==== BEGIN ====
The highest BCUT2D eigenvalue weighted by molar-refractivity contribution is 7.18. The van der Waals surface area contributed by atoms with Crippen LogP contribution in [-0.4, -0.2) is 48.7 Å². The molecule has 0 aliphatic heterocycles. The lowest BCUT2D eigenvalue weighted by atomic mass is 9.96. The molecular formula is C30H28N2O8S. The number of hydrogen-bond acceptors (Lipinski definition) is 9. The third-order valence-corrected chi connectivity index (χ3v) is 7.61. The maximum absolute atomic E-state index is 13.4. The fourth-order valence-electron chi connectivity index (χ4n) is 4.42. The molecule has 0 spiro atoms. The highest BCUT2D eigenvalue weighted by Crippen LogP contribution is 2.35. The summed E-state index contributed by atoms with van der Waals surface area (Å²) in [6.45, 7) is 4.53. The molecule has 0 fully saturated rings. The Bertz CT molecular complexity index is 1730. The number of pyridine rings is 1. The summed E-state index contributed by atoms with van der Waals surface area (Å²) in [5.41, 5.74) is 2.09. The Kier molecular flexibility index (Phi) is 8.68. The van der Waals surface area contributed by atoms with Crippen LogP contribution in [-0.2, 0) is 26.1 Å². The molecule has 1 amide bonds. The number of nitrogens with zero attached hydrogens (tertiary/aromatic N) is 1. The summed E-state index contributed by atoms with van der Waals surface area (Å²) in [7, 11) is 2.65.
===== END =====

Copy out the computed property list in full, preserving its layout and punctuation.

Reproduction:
The highest BCUT2D eigenvalue weighted by molar-refractivity contribution is 7.18. The van der Waals surface area contributed by atoms with Crippen LogP contribution in [-0.4, -0.2) is 48.7 Å². The molecule has 0 aliphatic heterocycles. The lowest BCUT2D eigenvalue weighted by atomic mass is 9.96. The molecular formula is C30H28N2O8S. The number of hydrogen-bond acceptors (Lipinski definition) is 9. The third-order valence-corrected chi connectivity index (χ3v) is 7.61. The maximum absolute atomic E-state index is 13.4. The fourth-order valence-electron chi connectivity index (χ4n) is 4.42. The molecule has 0 spiro atoms. The highest BCUT2D eigenvalue weighted by Crippen LogP contribution is 2.35. The summed E-state index contributed by atoms with van der Waals surface area (Å²) in [6.45, 7) is 4.53. The molecule has 0 fully saturated rings. The Bertz CT molecular complexity index is 1730. The number of pyridine rings is 1. The summed E-state index contributed by atoms with van der Waals surface area (Å²) in [5.41, 5.74) is 2.09. The Kier molecular flexibility index (Phi) is 8.68. The van der Waals surface area contributed by atoms with Crippen LogP contribution in [-0.2, 0) is 26.1 Å². The molecule has 1 amide bonds. The number of nitrogens with zero attached hydrogens (tertiary/aromatic N) is 1. The summed E-state index contributed by atoms with van der Waals surface area (Å²) in [7, 11) is 2.65.